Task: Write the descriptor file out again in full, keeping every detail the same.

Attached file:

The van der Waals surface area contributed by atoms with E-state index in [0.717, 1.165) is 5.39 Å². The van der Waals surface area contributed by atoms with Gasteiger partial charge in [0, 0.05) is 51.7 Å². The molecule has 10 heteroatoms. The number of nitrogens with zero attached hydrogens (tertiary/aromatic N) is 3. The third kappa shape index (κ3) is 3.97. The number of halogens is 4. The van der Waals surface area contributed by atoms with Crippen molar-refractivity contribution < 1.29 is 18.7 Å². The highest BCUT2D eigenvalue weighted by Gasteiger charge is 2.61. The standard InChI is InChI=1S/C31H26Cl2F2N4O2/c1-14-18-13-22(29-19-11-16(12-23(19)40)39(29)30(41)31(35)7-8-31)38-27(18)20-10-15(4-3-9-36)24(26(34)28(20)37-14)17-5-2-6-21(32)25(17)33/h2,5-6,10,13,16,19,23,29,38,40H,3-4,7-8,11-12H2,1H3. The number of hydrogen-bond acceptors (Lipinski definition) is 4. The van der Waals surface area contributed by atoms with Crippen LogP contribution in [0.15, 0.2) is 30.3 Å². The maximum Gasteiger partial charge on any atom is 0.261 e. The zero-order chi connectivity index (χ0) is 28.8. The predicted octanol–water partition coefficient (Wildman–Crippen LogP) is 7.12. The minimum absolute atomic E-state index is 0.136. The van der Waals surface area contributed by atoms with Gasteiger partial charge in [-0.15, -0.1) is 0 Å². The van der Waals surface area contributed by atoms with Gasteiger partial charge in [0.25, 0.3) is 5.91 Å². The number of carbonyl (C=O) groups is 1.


The van der Waals surface area contributed by atoms with E-state index in [0.717, 1.165) is 5.39 Å². The van der Waals surface area contributed by atoms with Gasteiger partial charge in [0, 0.05) is 51.7 Å². The molecule has 10 heteroatoms. The number of nitrogens with zero attached hydrogens (tertiary/aromatic N) is 3. The third kappa shape index (κ3) is 3.97. The number of halogens is 4. The van der Waals surface area contributed by atoms with Crippen molar-refractivity contribution < 1.29 is 18.7 Å². The highest BCUT2D eigenvalue weighted by Gasteiger charge is 2.61. The standard InChI is InChI=1S/C31H26Cl2F2N4O2/c1-14-18-13-22(29-19-11-16(12-23(19)40)39(29)30(41)31(35)7-8-31)38-27(18)20-10-15(4-3-9-36)24(26(34)28(20)37-14)17-5-2-6-21(32)25(17)33/h2,5-6,10,13,16,19,23,29,38,40H,3-4,7-8,11-12H2,1H3. The number of hydrogen-bond acceptors (Lipinski definition) is 4. The van der Waals surface area contributed by atoms with Crippen LogP contribution in [0.15, 0.2) is 30.3 Å². The maximum Gasteiger partial charge on any atom is 0.261 e. The zero-order chi connectivity index (χ0) is 28.8. The predicted octanol–water partition coefficient (Wildman–Crippen LogP) is 7.12. The minimum absolute atomic E-state index is 0.136. The van der Waals surface area contributed by atoms with Gasteiger partial charge in [-0.15, -0.1) is 0 Å². The van der Waals surface area contributed by atoms with Gasteiger partial charge in [0.25, 0.3) is 5.91 Å². The number of carbonyl (C=O) groups is 1.